With that said, consider the maturity payout date to be at the start of your child’s tertiary education. For example, age 19 or 20 for girls, depending on their post-secondary education route, and age 21 for boys, considering their period of National Service.

Of course, a date customised to your child’s learning path is the most reassuring. For this, have ‘the talk’ with your child to get a better sense of his/her plan or dream, then get in touch with his/her existing school’s Career Guidance Counsellor for a clearer idea of the best possible education pathway and the number of years required until tertiary education.

Lastly, identify a plan that lets you determine the commitment period. (Alternatively, you can consult a financial advisor who specializes in education planning to help you with this step.)






Nanyang Technological University (NTU)





Communication Studies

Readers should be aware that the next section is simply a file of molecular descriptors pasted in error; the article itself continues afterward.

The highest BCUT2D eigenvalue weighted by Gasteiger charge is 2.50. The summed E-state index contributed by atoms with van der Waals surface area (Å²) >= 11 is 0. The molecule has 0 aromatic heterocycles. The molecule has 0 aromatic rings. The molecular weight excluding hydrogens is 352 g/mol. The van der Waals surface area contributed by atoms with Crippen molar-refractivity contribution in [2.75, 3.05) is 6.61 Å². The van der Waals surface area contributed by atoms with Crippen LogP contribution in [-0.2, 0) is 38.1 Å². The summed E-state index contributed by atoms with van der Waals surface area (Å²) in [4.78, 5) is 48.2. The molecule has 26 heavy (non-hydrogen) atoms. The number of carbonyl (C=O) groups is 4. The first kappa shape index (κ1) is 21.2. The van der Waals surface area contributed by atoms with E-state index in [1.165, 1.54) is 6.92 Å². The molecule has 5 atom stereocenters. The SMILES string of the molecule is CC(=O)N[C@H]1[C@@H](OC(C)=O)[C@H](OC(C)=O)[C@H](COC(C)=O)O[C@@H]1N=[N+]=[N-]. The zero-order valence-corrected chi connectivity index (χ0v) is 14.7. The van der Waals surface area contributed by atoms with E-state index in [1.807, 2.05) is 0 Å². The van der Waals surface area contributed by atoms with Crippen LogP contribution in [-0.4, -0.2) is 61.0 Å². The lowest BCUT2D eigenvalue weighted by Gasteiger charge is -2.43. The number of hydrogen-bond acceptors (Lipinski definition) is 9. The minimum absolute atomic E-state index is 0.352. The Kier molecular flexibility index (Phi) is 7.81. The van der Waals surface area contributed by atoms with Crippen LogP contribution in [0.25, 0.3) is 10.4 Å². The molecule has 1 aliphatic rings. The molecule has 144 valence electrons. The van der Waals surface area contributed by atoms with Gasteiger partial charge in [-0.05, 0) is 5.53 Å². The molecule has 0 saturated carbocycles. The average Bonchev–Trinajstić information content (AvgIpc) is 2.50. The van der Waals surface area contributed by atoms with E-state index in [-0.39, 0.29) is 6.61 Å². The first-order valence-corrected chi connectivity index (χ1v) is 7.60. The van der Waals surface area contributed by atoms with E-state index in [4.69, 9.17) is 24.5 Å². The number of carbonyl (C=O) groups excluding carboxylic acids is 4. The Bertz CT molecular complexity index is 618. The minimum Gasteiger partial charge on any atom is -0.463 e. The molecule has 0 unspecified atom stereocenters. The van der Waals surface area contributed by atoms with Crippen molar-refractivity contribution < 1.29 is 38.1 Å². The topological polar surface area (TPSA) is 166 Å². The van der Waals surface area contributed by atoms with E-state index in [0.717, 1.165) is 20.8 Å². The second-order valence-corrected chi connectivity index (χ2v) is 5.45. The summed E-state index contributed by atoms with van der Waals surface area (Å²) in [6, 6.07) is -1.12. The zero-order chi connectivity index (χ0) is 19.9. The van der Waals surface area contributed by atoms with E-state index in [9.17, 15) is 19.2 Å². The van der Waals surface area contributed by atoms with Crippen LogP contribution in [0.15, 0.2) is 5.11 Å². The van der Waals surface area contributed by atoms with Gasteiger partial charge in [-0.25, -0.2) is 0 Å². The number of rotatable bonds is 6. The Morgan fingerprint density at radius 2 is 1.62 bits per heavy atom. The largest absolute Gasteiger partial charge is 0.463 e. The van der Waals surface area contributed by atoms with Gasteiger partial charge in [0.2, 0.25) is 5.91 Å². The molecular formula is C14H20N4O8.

Engineering / Sciences


National University of Singapore (NUS)









Singapore Institute of Technology (SIT)

Computer Science


Food Business




Singapore Management University (SMU)


Business, Law


Singapore University of Social Sciences (SUSS)

Linguistics & Languages,

Humanities &

Social Sciences,

Social Services

4 – 4.5

Singapore University of Technology and Design (SUTD)

Architecture (ASD), Product Dev. (EPD),

Engrg Systems & Design (ESD)


Table 1: Minimum Number of Years for Bachelor’s Degree Programme in Singapore
(Sources: Official websites of each stated university)

2. Don’t treat all plans the same

It’s more convenient to make general assumptions, especially when you’re so busy with your job and family —I understand.

But, practice prudence is still the key in financial planning, especially when you’re acting alone, without a financial advisor. Not all insurance policies and savings plans are the same, so know what you’re getting into before you purchase the plans.

For instance, some insurance plans do afford a degree of flexibility that will help you cope with unforeseen circumstances (see point 3).

Then, there are plans that bear two elements: death benefits and a cash value that is accessible after a certain period, and those that acquire a surrender value over time. But be careful that such cash access may not work like the payout of a savings plan.